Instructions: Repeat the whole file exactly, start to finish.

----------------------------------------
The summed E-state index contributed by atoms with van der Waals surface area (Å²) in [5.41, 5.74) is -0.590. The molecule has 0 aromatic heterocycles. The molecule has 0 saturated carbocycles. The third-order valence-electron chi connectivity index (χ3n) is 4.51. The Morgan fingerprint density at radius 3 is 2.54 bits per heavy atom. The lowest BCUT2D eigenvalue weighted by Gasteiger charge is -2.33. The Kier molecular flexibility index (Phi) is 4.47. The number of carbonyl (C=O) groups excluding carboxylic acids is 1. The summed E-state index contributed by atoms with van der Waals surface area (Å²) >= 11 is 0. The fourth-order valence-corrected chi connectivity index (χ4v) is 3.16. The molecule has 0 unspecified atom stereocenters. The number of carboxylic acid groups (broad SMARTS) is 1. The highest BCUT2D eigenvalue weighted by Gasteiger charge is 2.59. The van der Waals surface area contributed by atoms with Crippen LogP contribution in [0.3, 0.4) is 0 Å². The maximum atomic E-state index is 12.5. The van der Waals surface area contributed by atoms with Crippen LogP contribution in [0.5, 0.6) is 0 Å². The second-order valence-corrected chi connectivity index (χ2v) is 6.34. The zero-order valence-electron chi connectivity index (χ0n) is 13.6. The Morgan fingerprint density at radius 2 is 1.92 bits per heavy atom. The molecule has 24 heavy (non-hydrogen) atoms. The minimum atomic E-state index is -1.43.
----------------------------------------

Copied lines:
The summed E-state index contributed by atoms with van der Waals surface area (Å²) in [5.41, 5.74) is -0.590. The molecule has 0 aromatic heterocycles. The molecule has 0 saturated carbocycles. The third-order valence-electron chi connectivity index (χ3n) is 4.51. The Morgan fingerprint density at radius 3 is 2.54 bits per heavy atom. The lowest BCUT2D eigenvalue weighted by Gasteiger charge is -2.33. The Kier molecular flexibility index (Phi) is 4.47. The number of carbonyl (C=O) groups excluding carboxylic acids is 1. The summed E-state index contributed by atoms with van der Waals surface area (Å²) >= 11 is 0. The fourth-order valence-corrected chi connectivity index (χ4v) is 3.16. The molecule has 0 unspecified atom stereocenters. The number of carboxylic acid groups (broad SMARTS) is 1. The highest BCUT2D eigenvalue weighted by Gasteiger charge is 2.59. The van der Waals surface area contributed by atoms with Crippen LogP contribution in [0.3, 0.4) is 0 Å². The maximum atomic E-state index is 12.5. The van der Waals surface area contributed by atoms with Crippen LogP contribution in [0.5, 0.6) is 0 Å². The second-order valence-corrected chi connectivity index (χ2v) is 6.34. The zero-order valence-electron chi connectivity index (χ0n) is 13.6. The Morgan fingerprint density at radius 2 is 1.92 bits per heavy atom. The molecule has 24 heavy (non-hydrogen) atoms. The minimum atomic E-state index is -1.43.